26/11 terrorist turns BBC journalist, inadvertently
The Mumbai terror attack on 26/11/08 shocked the world, and India. Months later, I noticed a malfunction on Google News which attributed three BBC News articles to the only 26/11 terrorist alive — Mohammed Qasab. After working on the story for three days, it finally appeared in The Times of India on August 15, which is incidentally India’s Independence day. Hours after the story went out, though, the online news service swifly made the required corrections. Below is a screen shot of the error.
First a labourer in Lahore, followed by a stint at a jihadi camp, then shooting his way into becoming India’s most-reviled terrorist, and now supposedly a journalist. Google News has given Mohammed Ajmal Amir Qasab the status of a BBC correspondent reporting out of Mumbai, albeit mistakenly.
The ubiquitous Internet utility, which is used by millions daily to find and view up-to-the-minute news headlines and related photos, has erroneously attributed three BBC News articles to the Pakistani national — the lone 26/11 gunman alive — who has been charged on 86 counts.
A search given for ‘author:"Mohammed Ajmal Amir Qasab" on Google News on Independence Day-Eve, threw up three stories dated July 20, July 27 and August 12, 2009, attributed to Qasab. The terrorist’s name appears alongside ‘BBC News’ — the same author-line format that Google News places media houses and journalists in. It even adds a link to Qasab’s name, which leads to the three stories.
To add to the irony of the situation, the blunder makes it appear that Qasab is reporting for BBC News about his own trial.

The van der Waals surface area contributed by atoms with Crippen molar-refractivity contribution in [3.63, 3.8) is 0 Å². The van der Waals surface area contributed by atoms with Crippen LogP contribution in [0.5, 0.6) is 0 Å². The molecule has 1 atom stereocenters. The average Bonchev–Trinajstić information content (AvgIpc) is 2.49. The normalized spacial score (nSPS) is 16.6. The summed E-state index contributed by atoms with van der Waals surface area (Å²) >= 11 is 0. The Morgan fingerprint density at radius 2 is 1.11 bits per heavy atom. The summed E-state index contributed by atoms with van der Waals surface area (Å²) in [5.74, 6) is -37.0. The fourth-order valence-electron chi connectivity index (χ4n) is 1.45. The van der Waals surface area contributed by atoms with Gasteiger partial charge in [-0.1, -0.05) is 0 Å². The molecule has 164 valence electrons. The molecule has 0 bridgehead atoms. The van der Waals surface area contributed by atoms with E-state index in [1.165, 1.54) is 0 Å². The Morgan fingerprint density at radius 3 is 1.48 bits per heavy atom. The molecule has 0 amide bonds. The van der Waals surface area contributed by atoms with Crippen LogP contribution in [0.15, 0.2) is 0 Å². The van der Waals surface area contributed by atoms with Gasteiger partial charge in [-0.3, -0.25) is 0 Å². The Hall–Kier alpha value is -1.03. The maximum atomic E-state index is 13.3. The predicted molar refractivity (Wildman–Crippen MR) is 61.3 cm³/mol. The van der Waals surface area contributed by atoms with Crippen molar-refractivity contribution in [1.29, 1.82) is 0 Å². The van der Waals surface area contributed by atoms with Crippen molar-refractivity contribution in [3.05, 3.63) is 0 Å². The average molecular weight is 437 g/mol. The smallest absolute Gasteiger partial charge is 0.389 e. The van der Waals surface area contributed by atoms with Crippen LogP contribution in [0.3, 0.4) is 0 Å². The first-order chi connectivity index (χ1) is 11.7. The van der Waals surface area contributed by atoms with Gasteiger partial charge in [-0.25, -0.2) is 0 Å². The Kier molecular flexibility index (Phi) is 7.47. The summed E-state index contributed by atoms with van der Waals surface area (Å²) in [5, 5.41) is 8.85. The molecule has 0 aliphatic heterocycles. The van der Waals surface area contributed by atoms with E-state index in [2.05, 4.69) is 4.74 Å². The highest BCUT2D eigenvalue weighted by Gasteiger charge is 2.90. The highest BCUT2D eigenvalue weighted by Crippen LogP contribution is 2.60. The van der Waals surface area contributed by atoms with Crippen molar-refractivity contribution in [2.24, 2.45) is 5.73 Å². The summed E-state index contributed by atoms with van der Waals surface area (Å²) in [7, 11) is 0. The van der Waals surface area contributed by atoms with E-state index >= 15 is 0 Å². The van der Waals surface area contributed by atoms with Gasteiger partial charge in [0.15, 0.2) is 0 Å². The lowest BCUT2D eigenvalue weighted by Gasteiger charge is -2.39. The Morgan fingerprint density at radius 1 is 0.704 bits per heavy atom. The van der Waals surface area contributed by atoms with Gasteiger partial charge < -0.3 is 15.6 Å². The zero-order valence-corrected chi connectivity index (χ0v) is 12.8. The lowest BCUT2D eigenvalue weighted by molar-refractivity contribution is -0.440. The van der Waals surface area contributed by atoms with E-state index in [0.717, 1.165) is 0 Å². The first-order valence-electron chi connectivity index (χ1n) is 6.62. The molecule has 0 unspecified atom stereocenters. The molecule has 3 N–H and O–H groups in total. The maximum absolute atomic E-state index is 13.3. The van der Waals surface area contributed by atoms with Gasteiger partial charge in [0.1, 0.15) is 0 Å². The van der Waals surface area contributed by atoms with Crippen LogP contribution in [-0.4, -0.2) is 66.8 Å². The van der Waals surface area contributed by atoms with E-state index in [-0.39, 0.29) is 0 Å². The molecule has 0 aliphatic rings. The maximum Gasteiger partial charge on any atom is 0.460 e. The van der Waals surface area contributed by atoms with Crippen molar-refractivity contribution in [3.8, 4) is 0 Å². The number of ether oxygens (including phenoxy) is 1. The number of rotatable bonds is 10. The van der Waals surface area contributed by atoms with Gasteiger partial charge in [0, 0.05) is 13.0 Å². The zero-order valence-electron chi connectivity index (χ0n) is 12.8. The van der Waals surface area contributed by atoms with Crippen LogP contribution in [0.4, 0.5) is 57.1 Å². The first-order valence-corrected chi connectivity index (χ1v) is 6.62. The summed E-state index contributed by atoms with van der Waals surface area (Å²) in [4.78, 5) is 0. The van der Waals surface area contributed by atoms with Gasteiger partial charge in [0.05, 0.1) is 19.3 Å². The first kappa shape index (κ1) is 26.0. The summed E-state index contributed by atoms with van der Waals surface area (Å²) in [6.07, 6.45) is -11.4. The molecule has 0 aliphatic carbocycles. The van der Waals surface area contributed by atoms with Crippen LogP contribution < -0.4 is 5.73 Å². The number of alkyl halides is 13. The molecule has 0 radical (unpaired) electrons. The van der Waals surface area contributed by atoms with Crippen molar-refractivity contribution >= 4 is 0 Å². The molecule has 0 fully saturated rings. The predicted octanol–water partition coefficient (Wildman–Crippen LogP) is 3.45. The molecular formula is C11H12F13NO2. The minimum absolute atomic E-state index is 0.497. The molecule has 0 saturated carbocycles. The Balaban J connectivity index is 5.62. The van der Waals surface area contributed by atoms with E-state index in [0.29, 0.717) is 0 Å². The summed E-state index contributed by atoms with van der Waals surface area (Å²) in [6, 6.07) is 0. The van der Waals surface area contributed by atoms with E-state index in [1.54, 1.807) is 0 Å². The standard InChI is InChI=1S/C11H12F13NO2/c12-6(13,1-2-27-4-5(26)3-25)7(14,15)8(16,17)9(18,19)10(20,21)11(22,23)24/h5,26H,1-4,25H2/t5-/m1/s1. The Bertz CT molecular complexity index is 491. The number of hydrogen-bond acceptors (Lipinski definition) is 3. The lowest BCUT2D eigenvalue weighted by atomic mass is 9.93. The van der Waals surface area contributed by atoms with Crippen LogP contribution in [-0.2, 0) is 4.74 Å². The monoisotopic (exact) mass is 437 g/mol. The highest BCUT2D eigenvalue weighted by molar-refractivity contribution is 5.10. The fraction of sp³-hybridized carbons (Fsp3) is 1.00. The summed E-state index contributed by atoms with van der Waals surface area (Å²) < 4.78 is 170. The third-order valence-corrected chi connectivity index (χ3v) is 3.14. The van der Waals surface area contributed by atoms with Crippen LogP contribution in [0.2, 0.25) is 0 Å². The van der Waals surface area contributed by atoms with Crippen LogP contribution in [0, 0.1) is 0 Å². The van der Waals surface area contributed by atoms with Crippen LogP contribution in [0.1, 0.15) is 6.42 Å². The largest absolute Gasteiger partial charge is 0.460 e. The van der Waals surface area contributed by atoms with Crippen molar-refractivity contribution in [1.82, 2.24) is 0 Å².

In its functioning, Google News is similar to the Google search engine in that it collects all the web information it can find, creates an index with that information, and serves it to users via a simple web search interface in less than half a second. It continuously ‘crawls’ thousands of English-language news sites and thousands more news sites from around the world to throw up results for a search.
The Google ‘search by author’ feature — which has credited Qasab with his three BBC News stories — allows anyone to find more articles by individual reporters.
"We look at patterns in different articles to identify where author bylines are usually placed. We also do named entity extraction to find names in the articles. By putting those two together, we usually get author names with a high degree of accuracy," a Google spokesperson told TOI.
In this instance, though, Google seems to have picked up Qasab’s name from the caption below his photographs — all three showing the AK-47 wielding terrorist during the bloodbath at Mumbai CST on November 26, 2008.